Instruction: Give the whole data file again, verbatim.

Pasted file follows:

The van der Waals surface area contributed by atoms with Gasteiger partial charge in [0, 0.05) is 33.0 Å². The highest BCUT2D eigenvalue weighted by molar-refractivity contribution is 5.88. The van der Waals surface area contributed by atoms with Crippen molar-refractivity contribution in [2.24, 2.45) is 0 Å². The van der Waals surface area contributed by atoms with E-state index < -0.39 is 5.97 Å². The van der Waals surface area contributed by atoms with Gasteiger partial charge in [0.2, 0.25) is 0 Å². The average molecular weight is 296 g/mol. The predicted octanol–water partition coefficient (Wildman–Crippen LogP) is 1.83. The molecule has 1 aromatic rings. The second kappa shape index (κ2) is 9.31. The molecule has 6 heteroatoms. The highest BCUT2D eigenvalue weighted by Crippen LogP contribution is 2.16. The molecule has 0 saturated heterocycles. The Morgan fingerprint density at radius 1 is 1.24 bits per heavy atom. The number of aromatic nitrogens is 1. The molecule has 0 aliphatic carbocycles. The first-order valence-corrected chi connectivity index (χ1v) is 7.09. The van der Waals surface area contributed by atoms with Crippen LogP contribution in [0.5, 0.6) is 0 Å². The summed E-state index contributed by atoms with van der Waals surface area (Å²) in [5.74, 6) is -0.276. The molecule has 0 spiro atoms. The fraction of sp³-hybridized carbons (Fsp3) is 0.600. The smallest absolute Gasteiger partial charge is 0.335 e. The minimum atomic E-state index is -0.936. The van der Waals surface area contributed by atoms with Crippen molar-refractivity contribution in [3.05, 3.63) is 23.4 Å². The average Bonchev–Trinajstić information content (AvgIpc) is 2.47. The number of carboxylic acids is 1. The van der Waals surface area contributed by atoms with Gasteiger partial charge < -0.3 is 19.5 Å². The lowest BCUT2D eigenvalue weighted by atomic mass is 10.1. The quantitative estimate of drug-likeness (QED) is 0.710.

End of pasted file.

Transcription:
The van der Waals surface area contributed by atoms with Gasteiger partial charge in [0, 0.05) is 33.0 Å². The highest BCUT2D eigenvalue weighted by molar-refractivity contribution is 5.88. The van der Waals surface area contributed by atoms with Crippen molar-refractivity contribution in [2.24, 2.45) is 0 Å². The van der Waals surface area contributed by atoms with E-state index < -0.39 is 5.97 Å². The van der Waals surface area contributed by atoms with Gasteiger partial charge in [0.2, 0.25) is 0 Å². The average molecular weight is 296 g/mol. The predicted octanol–water partition coefficient (Wildman–Crippen LogP) is 1.83. The molecule has 1 aromatic rings. The second kappa shape index (κ2) is 9.31. The molecule has 6 heteroatoms. The highest BCUT2D eigenvalue weighted by Crippen LogP contribution is 2.16. The molecule has 0 saturated heterocycles. The Morgan fingerprint density at radius 1 is 1.24 bits per heavy atom. The number of aromatic nitrogens is 1. The molecule has 0 aliphatic carbocycles. The first-order valence-corrected chi connectivity index (χ1v) is 7.09. The van der Waals surface area contributed by atoms with Crippen LogP contribution in [0.5, 0.6) is 0 Å². The summed E-state index contributed by atoms with van der Waals surface area (Å²) in [5.74, 6) is -0.276. The molecule has 0 spiro atoms. The fraction of sp³-hybridized carbons (Fsp3) is 0.600. The smallest absolute Gasteiger partial charge is 0.335 e. The minimum atomic E-state index is -0.936. The van der Waals surface area contributed by atoms with Crippen molar-refractivity contribution in [3.05, 3.63) is 23.4 Å². The average Bonchev–Trinajstić information content (AvgIpc) is 2.47. The number of carboxylic acids is 1. The van der Waals surface area contributed by atoms with Gasteiger partial charge < -0.3 is 19.5 Å². The lowest BCUT2D eigenvalue weighted by atomic mass is 10.1. The quantitative estimate of drug-likeness (QED) is 0.710.